NEW BEDFORD — We have three bidders for Round 2 of offshore wind.
The bid evaluation team for Massachusetts’ second offshore wind farm released bids Thursday from three familiar names: Bay State Wind, Mayflower Wind and Vineyard Wind.
As expected, their prices and certain other particulars have been redacted.
In New Bedford, which has sought to position itself as a hub for offshore wind, Mayor Jon Mitchell is eager to see the bidders commit to providing economic benefits for the region.
“It will be critically important that the evaluation team carefully weighs the economic development proposals in each of the bids and what they might mean to investment and job creation in New Bedford,” he told The Standard-Times in an interview.
The city is home to the New Bedford Marine Commerce Terminal, which will be a staging point for construction of Vineyard Wind 1, the wind farm that won a contract last year. Federal permits for that project are still pending, and the timeline has stretched beyond what Vineyard Wind anticipated.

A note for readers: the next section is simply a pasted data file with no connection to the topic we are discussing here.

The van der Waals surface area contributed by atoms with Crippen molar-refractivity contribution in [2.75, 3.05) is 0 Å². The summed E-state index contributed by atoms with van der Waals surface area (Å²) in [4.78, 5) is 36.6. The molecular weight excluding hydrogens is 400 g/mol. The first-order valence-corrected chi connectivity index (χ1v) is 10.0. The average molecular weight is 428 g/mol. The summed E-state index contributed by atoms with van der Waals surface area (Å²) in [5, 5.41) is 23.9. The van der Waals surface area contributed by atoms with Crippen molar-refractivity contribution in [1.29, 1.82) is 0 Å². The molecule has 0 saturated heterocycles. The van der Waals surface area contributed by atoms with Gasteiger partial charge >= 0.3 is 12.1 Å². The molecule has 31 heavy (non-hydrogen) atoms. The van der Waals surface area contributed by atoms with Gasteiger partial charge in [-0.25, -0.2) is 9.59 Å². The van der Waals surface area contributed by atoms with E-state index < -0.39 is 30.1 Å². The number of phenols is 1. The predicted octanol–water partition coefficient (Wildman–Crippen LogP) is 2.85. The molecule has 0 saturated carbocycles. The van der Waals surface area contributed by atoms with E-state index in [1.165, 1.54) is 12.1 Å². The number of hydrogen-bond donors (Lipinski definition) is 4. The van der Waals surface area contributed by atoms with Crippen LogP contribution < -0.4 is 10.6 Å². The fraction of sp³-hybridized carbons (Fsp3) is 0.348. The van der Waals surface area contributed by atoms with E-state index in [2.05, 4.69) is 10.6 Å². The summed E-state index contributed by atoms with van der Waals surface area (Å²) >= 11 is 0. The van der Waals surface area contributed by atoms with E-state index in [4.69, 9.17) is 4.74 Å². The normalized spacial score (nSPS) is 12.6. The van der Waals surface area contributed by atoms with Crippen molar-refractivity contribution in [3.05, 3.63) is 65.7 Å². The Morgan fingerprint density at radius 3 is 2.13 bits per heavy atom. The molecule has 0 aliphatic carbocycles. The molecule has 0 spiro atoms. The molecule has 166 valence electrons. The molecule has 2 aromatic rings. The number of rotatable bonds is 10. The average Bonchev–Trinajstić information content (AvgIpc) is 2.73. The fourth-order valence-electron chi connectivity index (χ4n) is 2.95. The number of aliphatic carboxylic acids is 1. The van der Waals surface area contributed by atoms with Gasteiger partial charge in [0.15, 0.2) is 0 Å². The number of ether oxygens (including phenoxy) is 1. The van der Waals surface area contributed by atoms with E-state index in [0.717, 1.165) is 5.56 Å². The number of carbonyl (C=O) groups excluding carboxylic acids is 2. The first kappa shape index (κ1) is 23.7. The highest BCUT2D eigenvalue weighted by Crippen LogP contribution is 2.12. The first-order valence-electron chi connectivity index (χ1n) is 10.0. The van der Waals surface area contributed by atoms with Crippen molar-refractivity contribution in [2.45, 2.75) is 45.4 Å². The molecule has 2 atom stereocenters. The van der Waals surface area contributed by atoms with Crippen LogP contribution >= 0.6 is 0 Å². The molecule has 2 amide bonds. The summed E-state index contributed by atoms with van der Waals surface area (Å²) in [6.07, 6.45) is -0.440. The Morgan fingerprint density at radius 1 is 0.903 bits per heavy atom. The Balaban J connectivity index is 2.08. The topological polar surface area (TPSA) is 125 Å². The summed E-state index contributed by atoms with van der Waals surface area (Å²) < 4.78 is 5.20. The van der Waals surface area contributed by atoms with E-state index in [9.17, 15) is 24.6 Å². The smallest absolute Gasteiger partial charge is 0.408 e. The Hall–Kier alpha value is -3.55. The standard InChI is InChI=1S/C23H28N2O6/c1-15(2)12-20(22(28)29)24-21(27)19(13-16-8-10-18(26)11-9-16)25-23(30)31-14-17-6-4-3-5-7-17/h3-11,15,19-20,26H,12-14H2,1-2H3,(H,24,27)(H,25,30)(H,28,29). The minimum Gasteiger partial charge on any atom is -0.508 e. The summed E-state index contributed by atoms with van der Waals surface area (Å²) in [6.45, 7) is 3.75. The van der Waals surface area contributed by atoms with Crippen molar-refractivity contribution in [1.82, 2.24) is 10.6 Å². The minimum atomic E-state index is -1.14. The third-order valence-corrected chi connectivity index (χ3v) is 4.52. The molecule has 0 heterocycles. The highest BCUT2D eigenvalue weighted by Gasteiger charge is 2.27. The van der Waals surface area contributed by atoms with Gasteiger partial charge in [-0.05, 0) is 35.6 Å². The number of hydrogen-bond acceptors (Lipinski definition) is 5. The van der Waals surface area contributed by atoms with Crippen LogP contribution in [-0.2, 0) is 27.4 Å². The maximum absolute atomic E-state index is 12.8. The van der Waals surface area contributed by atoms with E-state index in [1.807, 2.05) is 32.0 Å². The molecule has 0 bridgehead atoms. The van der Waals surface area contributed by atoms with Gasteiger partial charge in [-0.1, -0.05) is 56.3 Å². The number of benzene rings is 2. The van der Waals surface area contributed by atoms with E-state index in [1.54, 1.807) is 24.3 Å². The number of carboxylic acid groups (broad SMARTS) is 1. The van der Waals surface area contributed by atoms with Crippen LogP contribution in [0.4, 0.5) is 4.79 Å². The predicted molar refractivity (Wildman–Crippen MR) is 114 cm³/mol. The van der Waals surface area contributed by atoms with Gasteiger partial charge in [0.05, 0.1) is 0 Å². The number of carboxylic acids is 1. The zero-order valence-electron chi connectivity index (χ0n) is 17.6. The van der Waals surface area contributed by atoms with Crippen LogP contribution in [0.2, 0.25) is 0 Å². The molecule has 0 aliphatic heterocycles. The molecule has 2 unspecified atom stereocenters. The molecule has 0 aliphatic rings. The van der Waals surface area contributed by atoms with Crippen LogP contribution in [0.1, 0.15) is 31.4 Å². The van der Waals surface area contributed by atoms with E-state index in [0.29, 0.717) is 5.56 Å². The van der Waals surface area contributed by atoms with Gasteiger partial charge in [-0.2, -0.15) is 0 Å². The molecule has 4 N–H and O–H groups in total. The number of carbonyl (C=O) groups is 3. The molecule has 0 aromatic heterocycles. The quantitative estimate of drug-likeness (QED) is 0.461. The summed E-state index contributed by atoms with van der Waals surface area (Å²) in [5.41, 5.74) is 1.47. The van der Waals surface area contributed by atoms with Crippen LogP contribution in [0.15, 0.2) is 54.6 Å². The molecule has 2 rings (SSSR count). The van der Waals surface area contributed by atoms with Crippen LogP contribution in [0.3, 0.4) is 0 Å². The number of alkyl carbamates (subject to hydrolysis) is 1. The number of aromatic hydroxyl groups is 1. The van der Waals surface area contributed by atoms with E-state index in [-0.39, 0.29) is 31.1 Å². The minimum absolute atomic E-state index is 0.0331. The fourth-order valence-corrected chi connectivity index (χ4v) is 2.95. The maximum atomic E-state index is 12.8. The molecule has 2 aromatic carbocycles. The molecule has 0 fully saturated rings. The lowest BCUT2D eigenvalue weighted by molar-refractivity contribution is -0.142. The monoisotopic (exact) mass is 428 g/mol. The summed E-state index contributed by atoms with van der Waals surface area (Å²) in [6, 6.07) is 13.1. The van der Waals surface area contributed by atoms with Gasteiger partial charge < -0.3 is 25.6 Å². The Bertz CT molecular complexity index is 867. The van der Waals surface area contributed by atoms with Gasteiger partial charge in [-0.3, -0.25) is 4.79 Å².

This is the second solicitation under the state’s 2016 energy law, which requires electric companies to buy 1,600 megawatts of offshore wind capacity by 2027.
The request for proposals required each bidder to submit a bid for a 400-megawatt wind farm. They could also submit projects between 200 and 800 megawatts.
According to their bids or previous public statements, their bids are:
• Bay State Wind – 400 mw and 800 mw
• Mayflower Wind – 408 mw and three proposals at 804 mw each
• Vineyard Wind – 400 mw and 800 mw, with two options for the latter.
Mayflower Wind has said its three 800-megwatt proposals are customized to highlight different goals: Low-Price Energy, Infrastructure and Innovation, and Massachusetts Manufacturing.
Of the bidders, Mayflower is the only one that did not bid last year. Its wind farm would be located about 20 miles south of Martha’s Vineyard, south of Bay State Wind and Vineyard Wind.
Last year, the evaluators surprised many observers by awarding a full 800-megawatt contract to Vineyard Wind, rather than splitting the business between two companies at 400 megawatts each.
Vineyard Wind has signed a lease to use the New Bedford Marine Commerce Terminal to stage construction of turbines. Last summer, the company said it would likely add Brayton Point as another staging location.
Three electricity distribution companies — Eversource, National Grid and Unitil — and the Massachusetts Department of Energy Resources comprise the evaluation team.
Original story here